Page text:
Porterville Police say Scott Crowder pretended to own a home that belonged to his father, who moved out after going into foreclosure.
Investigators say Crowder listed the home for rent in a craigslist ad. It even claims credit is not a problem because quote, "I am one that understands bad things happen to good people." One woman liked what she saw.
"She paid him a thousand dollars cash and he gave her a set of keys to come back later to find that she had fallen victim to a fraud," said Sgt. Rick Carrillo. "The keys didn't work, and she found out the home was in foreclosure."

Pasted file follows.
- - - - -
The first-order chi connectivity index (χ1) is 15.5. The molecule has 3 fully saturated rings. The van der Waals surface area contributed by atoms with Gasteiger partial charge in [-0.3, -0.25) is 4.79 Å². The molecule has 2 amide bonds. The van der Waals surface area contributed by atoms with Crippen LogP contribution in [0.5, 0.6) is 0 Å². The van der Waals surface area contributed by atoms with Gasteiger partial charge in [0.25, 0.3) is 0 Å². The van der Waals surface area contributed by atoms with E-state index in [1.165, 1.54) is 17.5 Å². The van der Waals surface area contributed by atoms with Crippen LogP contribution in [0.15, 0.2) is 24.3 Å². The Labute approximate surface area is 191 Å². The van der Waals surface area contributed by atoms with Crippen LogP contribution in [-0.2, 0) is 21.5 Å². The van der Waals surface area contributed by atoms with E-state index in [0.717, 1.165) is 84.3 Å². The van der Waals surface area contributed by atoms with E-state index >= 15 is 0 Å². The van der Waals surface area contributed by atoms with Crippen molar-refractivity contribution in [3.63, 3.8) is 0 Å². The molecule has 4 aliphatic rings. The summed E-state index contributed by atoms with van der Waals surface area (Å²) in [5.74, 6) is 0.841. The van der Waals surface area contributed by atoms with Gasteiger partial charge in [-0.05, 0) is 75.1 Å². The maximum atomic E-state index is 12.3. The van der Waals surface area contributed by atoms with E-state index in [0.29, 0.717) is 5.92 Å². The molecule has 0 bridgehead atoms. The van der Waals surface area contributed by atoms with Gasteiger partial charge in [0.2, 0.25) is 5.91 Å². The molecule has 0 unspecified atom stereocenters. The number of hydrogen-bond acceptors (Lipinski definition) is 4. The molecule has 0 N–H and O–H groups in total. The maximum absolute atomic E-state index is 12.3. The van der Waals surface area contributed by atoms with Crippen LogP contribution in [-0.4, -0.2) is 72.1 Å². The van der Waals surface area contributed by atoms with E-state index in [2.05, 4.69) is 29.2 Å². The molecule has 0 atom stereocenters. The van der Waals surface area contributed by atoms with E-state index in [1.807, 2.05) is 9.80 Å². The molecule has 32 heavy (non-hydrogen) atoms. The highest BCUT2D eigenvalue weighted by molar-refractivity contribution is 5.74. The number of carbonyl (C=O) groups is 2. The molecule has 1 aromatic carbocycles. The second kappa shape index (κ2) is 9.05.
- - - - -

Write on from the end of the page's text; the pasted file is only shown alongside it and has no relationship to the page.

Sergeant Rick Carillo says the investigation led to a second victim who paid about three-thousand dollars and also received fake keys. "It's very difficult when you have innocent victims that are taken like they have been in this case, looking for one of the biggest necessities of our world, a home to live in and you have people such as Scott Crowder that are taking advantage of the situation."
Officers are now searching for Crowder, but he's not the only one accused in this type of scam.
The Central California Better Business Bureau says it's seeing an increase in these cases because the economy is driving people out of their homes.
Mollie Ailene told Action News, "So you have people who are foreign to renting in the industry and they're eager to find a nice home, and they're eager to find it at a low cost to them."
Ailene says it's important to meet with potential landlords in person, get everything in writing, and try to get a tour of the property. You can also call the BBB.